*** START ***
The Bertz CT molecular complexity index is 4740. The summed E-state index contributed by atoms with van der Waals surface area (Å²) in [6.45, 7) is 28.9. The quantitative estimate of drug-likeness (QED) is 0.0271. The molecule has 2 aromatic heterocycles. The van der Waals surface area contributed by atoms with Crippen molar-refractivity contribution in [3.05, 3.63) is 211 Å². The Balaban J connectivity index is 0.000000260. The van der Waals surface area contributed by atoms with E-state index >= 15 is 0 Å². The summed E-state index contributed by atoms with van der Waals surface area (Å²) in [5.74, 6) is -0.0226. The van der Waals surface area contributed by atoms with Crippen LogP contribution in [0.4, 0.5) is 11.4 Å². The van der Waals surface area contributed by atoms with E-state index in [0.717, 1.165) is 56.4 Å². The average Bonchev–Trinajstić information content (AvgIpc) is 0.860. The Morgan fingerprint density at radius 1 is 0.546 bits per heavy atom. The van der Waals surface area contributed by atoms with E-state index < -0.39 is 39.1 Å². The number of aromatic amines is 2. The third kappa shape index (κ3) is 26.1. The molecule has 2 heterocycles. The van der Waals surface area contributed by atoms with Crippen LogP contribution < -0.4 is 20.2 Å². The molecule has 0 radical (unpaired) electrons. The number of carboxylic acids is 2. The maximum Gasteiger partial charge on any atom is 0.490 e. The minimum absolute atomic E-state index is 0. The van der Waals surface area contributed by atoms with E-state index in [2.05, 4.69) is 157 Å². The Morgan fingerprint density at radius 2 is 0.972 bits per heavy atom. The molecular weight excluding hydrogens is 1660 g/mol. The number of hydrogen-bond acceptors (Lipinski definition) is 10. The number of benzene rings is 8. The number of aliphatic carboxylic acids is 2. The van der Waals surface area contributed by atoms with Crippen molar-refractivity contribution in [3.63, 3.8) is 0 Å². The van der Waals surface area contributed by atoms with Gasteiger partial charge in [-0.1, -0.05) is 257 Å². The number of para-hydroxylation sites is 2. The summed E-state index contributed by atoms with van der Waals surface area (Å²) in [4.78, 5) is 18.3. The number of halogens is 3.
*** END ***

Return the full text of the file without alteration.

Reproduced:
The Bertz CT molecular complexity index is 4740. The summed E-state index contributed by atoms with van der Waals surface area (Å²) in [6.45, 7) is 28.9. The quantitative estimate of drug-likeness (QED) is 0.0271. The molecule has 2 aromatic heterocycles. The van der Waals surface area contributed by atoms with Crippen molar-refractivity contribution in [3.05, 3.63) is 211 Å². The Balaban J connectivity index is 0.000000260. The van der Waals surface area contributed by atoms with E-state index >= 15 is 0 Å². The summed E-state index contributed by atoms with van der Waals surface area (Å²) in [5.74, 6) is -0.0226. The van der Waals surface area contributed by atoms with Crippen LogP contribution in [0.4, 0.5) is 11.4 Å². The van der Waals surface area contributed by atoms with E-state index in [0.717, 1.165) is 56.4 Å². The average Bonchev–Trinajstić information content (AvgIpc) is 0.860. The Morgan fingerprint density at radius 1 is 0.546 bits per heavy atom. The van der Waals surface area contributed by atoms with E-state index < -0.39 is 39.1 Å². The number of aromatic amines is 2. The third kappa shape index (κ3) is 26.1. The molecule has 2 heterocycles. The van der Waals surface area contributed by atoms with Crippen LogP contribution < -0.4 is 20.2 Å². The molecule has 0 radical (unpaired) electrons. The number of carboxylic acids is 2. The maximum Gasteiger partial charge on any atom is 0.490 e. The minimum absolute atomic E-state index is 0. The van der Waals surface area contributed by atoms with E-state index in [2.05, 4.69) is 157 Å². The Morgan fingerprint density at radius 2 is 0.972 bits per heavy atom. The molecular weight excluding hydrogens is 1660 g/mol. The number of hydrogen-bond acceptors (Lipinski definition) is 10. The number of benzene rings is 8. The number of aliphatic carboxylic acids is 2. The van der Waals surface area contributed by atoms with Crippen molar-refractivity contribution in [3.63, 3.8) is 0 Å². The van der Waals surface area contributed by atoms with Gasteiger partial charge in [-0.1, -0.05) is 257 Å². The number of para-hydroxylation sites is 2. The summed E-state index contributed by atoms with van der Waals surface area (Å²) in [4.78, 5) is 18.3. The number of halogens is 3.